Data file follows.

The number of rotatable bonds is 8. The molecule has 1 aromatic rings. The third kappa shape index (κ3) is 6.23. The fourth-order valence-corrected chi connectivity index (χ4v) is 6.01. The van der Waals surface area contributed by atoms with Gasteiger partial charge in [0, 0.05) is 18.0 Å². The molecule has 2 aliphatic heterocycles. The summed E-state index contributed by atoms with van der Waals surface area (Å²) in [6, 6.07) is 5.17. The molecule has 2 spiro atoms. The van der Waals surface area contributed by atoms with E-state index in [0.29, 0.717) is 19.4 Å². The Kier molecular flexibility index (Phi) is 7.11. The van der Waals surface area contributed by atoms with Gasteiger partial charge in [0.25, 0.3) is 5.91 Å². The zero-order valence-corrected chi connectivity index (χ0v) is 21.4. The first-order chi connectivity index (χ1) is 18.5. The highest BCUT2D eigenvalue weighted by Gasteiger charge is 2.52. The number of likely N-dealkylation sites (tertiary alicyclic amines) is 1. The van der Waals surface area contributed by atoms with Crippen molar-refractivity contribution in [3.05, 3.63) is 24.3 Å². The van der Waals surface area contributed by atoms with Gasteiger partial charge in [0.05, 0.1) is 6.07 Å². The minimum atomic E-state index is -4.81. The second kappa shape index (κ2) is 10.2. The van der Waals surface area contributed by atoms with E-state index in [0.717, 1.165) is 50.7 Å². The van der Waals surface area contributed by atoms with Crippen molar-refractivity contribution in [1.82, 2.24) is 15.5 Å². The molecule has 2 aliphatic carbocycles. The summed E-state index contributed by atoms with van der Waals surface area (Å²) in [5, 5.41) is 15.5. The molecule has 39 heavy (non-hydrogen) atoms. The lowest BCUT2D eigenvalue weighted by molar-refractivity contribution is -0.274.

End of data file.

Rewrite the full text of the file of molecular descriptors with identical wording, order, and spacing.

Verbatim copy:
The number of rotatable bonds is 8. The molecule has 1 aromatic rings. The third kappa shape index (κ3) is 6.23. The fourth-order valence-corrected chi connectivity index (χ4v) is 6.01. The van der Waals surface area contributed by atoms with Gasteiger partial charge in [0, 0.05) is 18.0 Å². The molecule has 2 aliphatic heterocycles. The summed E-state index contributed by atoms with van der Waals surface area (Å²) in [6, 6.07) is 5.17. The molecule has 2 spiro atoms. The van der Waals surface area contributed by atoms with E-state index in [0.29, 0.717) is 19.4 Å². The Kier molecular flexibility index (Phi) is 7.11. The van der Waals surface area contributed by atoms with Gasteiger partial charge in [0.25, 0.3) is 5.91 Å². The zero-order valence-corrected chi connectivity index (χ0v) is 21.4. The first-order chi connectivity index (χ1) is 18.5. The highest BCUT2D eigenvalue weighted by Gasteiger charge is 2.52. The number of likely N-dealkylation sites (tertiary alicyclic amines) is 1. The van der Waals surface area contributed by atoms with Crippen molar-refractivity contribution in [3.05, 3.63) is 24.3 Å². The van der Waals surface area contributed by atoms with Gasteiger partial charge in [0.05, 0.1) is 6.07 Å². The minimum atomic E-state index is -4.81. The second kappa shape index (κ2) is 10.2. The van der Waals surface area contributed by atoms with E-state index in [0.717, 1.165) is 50.7 Å². The van der Waals surface area contributed by atoms with Crippen molar-refractivity contribution in [1.82, 2.24) is 15.5 Å². The molecule has 2 aliphatic carbocycles. The summed E-state index contributed by atoms with van der Waals surface area (Å²) in [5, 5.41) is 15.5. The molecule has 39 heavy (non-hydrogen) atoms. The lowest BCUT2D eigenvalue weighted by molar-refractivity contribution is -0.274.